After wide ranging consultation and elaborate discussion with different stakeholders such as National Disaster Management Authority, National Disaster Response Force, National Institute of Disaster Management, various State Governments and knowledge Institutions, the Department of Animal Husbandry, Dairying & Fisheries has prepared and launched Disaster Management Plan (DMP) for protecting animals and preventing and mitigating loss of livestock resources during various disasters.
DMP is divided into three parts a) Pre-disaster preparedness, b) Disaster response and c) Post-Disaster Plan. Pre-disaster preparedness includes detailed action plan relating to dissemination of early warning, identification of vulnerability amongst livestock, animal vaccination, feed and fodder supply and capacity building of different stake-holders in disaster management etc. Disaster response component includes strategy/action plan relating to effective and prompt response, rescue of livestock, feed & fodder supply, measures against epidemics and diseases and maintenance of Sanitation etc. Post disaster component include strategy for treatment of sick animals, disease surveillance, disposal of carcass, restoration and restocking of livestock population.
DMP aims to supplement the efforts of States/UTs in managing disasters and lays down the broad guidelines for management of animal during disasters like drought, floods, cyclones, earthquakes and other man-made disasters etc. in the states/UTs.
This information was given by the Minister of State for Agriculture and Farmers Welfare, Shri Sudarshan Bhagat today in a written reply to a Lok Sabha question.
Pollution is a matter of concern in cities and towns and is caused due to introduction of contaminants into the environment viz. air, water and soil that may cause adverse change in ambient conditions. The Government has taken a series of steps to address issues related to water pollution, air & vehicular pollution, industrial pollution, improper waste disposal etc. in cities, towns and metropolises. The major steps being taken by the Government to control pollution inter alia include the following:-
(i) Notification of National Ambient Air Quality Standards;
(ii) Formulation of environmental regulations / statutes;
(iii) Setting up of monitoring network for assessment of ambient air quality;
(iv) Introduction of cleaner / alternate fuels like gaseous fuel (CNG, LPG etc.), ethanol blend etc.;
(v) Promotion of cleaner production processes.
(vi) Launching of National Air Quality index by the Prime Minister in April, 2015;
(vii) Implementation of Bharat Stage IV (BS-IV) norms in 63 selected cities and universalization of BS-IV by 2017;
(viii) Decision taken to leapfrog directly from BS-IV to BS-VI fuel standards by 1st April, 2020;
(ix) Taxing polluting vehicles and incentivizing hybrid and electric vehicles;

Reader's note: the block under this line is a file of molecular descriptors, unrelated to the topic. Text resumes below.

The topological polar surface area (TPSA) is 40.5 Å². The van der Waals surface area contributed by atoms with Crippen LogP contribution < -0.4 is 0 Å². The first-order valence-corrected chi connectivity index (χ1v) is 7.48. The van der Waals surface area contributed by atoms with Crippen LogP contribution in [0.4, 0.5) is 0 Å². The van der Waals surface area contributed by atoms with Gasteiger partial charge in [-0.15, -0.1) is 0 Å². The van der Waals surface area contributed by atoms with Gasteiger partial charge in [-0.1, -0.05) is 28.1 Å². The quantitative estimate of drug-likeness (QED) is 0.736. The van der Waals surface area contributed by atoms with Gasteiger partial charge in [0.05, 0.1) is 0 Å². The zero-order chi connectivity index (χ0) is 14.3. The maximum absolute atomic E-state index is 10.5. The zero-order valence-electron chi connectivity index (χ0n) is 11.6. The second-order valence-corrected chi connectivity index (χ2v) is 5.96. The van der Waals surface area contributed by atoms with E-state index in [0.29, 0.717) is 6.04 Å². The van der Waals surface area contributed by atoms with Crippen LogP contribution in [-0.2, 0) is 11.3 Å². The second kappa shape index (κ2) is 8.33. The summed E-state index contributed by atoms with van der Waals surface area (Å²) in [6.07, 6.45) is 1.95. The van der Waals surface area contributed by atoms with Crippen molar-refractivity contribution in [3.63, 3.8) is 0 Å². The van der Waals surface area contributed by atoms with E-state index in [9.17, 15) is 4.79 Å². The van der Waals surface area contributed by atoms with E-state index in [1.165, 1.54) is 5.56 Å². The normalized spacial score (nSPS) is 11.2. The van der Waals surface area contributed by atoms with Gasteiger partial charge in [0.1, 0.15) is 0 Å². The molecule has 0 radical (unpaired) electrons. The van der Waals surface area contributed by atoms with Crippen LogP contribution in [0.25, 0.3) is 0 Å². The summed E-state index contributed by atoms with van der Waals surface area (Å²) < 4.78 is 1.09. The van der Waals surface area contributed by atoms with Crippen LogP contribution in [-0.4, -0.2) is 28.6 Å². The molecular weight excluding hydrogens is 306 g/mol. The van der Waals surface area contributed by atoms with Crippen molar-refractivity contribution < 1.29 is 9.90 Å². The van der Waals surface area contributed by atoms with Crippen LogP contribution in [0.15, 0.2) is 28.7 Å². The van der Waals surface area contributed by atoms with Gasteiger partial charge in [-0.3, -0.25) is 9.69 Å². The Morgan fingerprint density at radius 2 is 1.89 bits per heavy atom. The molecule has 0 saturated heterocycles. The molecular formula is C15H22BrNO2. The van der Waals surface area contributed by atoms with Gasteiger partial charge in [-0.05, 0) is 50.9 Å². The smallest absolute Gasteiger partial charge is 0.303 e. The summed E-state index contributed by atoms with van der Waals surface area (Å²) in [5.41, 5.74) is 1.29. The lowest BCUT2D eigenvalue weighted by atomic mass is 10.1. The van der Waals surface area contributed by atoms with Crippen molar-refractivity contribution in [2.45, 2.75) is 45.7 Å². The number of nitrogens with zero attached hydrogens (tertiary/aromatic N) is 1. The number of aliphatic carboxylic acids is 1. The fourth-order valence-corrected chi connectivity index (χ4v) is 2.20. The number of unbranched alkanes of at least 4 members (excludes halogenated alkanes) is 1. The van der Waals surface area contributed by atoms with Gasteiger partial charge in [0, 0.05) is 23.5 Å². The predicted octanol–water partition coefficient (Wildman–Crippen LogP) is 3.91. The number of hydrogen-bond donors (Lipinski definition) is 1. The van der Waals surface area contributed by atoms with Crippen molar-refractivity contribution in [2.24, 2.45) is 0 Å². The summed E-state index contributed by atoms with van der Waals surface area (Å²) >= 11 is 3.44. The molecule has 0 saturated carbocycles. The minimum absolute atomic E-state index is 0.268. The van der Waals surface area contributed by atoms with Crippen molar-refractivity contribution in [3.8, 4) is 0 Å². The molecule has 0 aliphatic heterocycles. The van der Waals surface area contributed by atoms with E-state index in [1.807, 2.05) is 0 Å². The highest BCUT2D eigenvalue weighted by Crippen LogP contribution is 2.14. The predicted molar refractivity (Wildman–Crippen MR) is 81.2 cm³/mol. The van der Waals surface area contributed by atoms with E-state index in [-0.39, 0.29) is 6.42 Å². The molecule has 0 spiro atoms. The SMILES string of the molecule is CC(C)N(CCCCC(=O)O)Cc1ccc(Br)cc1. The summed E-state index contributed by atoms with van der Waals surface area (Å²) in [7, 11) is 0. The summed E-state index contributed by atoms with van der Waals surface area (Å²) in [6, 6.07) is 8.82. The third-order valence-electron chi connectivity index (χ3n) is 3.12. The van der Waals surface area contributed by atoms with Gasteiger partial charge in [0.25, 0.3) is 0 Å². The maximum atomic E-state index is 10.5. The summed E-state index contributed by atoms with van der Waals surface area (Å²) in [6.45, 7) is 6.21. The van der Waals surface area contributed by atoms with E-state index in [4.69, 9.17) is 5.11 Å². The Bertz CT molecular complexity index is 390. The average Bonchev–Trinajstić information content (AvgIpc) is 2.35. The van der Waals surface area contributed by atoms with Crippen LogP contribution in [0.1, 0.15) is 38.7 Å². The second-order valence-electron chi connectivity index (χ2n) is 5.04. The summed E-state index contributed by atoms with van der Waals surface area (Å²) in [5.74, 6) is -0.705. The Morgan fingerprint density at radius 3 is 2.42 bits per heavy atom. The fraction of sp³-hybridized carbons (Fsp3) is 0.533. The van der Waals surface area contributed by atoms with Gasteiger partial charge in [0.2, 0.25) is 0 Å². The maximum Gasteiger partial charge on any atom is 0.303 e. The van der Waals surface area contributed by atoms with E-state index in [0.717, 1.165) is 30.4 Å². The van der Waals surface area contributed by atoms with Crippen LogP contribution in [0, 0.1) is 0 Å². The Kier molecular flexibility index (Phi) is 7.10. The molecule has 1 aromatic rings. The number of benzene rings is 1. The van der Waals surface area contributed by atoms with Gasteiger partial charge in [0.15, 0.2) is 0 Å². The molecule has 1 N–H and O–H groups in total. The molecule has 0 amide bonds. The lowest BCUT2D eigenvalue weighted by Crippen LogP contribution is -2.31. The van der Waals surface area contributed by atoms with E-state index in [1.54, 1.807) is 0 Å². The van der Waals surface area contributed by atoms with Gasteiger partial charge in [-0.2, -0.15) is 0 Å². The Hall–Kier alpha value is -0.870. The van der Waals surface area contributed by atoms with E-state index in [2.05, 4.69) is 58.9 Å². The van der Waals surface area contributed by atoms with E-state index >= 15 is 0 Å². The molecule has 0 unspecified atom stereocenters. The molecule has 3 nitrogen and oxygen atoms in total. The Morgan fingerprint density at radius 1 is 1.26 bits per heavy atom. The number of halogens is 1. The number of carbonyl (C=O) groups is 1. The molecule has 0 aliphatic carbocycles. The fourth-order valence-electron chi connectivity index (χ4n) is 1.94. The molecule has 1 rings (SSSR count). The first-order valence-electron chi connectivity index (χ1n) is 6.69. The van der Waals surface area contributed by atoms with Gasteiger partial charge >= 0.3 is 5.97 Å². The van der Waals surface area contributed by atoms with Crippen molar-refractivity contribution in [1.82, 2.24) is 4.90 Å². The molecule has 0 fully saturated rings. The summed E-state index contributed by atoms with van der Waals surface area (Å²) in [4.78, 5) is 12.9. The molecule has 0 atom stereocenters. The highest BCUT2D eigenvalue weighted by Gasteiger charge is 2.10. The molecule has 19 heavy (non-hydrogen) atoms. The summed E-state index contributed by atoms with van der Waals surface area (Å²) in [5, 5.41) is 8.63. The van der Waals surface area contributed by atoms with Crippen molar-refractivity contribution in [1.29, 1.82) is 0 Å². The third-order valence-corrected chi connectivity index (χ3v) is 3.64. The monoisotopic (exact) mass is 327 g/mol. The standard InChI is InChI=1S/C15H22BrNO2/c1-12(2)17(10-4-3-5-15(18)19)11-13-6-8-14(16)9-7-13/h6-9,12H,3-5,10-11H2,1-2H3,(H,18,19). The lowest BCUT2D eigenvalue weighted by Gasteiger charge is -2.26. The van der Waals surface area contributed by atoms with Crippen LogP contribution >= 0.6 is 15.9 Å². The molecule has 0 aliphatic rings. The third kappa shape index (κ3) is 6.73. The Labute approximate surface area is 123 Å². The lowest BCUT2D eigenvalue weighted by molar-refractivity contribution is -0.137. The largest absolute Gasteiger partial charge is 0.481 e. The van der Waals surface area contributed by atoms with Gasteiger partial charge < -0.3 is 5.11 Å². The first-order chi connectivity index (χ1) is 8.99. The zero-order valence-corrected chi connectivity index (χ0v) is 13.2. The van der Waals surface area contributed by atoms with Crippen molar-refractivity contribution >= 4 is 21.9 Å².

(x) Comprehensive amendments to various Waste Management Rules including Municipal Solid Waste, Plastic Waste, Hazardous Waste, Bio-medical Waste and Electronic Waste notified;
(xi) Notification of Construction and Demolition Waste Management Rules;
(xii) Ban on burning of leaves, biomass, municipal solid waste;
(xiii) Promotion of public transport network of metro, buses, e-rickshaws and promotion of car pooling, Pollution Under Control, lane discipline, vehicle maintenance;
(xiv) Revision of existing environmental standards and formulation of new standards for prevention and control of pollution from industries;
(xv) Regular co-ordination meetings at official and ministerial level with Delhi and other State Governments within the NCR;
(xvi) Issuance of directions under Section 5 of Environment (Protection) Act, 1986 and under Section 18(1)(b) of Water (Prevention and Control of Pollution) Act, 1974 and Air (Prevention and Control of Pollution) Act, 1981;
(xvii) Installation of on-line continuous (24×7) monitoring devices by major industries.
(xviii) Preparation of action plan for sewage management and restoration of water quality in aquatic resources by State Governments;
(xix) Implementation of National River Conservation Plan for abatement of pollution in identified stretches of various rivers and undertaking conservation activities which inter-alia include interception & diversion of raw sewage, construction of sewerage systems, setting up of sewage treatment plants, low cost sanitation facilities, education and awareness creation, community participation, electric/improved wood crematoria and river front development.
Delhi Government while formulating the Master Plan of Delhi – 2001 had categorized all hazardous/ noxious/ heavy and large industries into ‘H’ category for the purpose of stopping and shifting the identified industries out of the National Capital Territory of Delhi. There is no standard categorization of industries under ‘H’ category from pollution perspective. The Central Pollution Control Board has categorized the industries into Red, Orange, Green and White category based on the composite scores which is calculated on the basis of air pollution, water pollution score and hazardous waste generation. As per this classification, Red category covers 60 industrial sectors, Orange category covers 83 industrial sectors, Green category covers 63 industrial sectors and the newly introduced, White category covers 36 industrial sectors. CPCB had issued directions under section 18(1)(b) of the Water (Prevention and Control of Pollution) Act, 1974 and Air (Prevention and Control of Pollution) Act, 1981 to all State Pollution Control Boards / Pollution Control Committees (SPCBs / PCCs) on 07.03.2016 to harmonize the criteria of classification of industries.
This information was given by the Minister of State (Independent Charge) of Environment, Forest and Climate Change, Shri Anil Madhav Dave, in a written reply to a question in Lok Sabha today.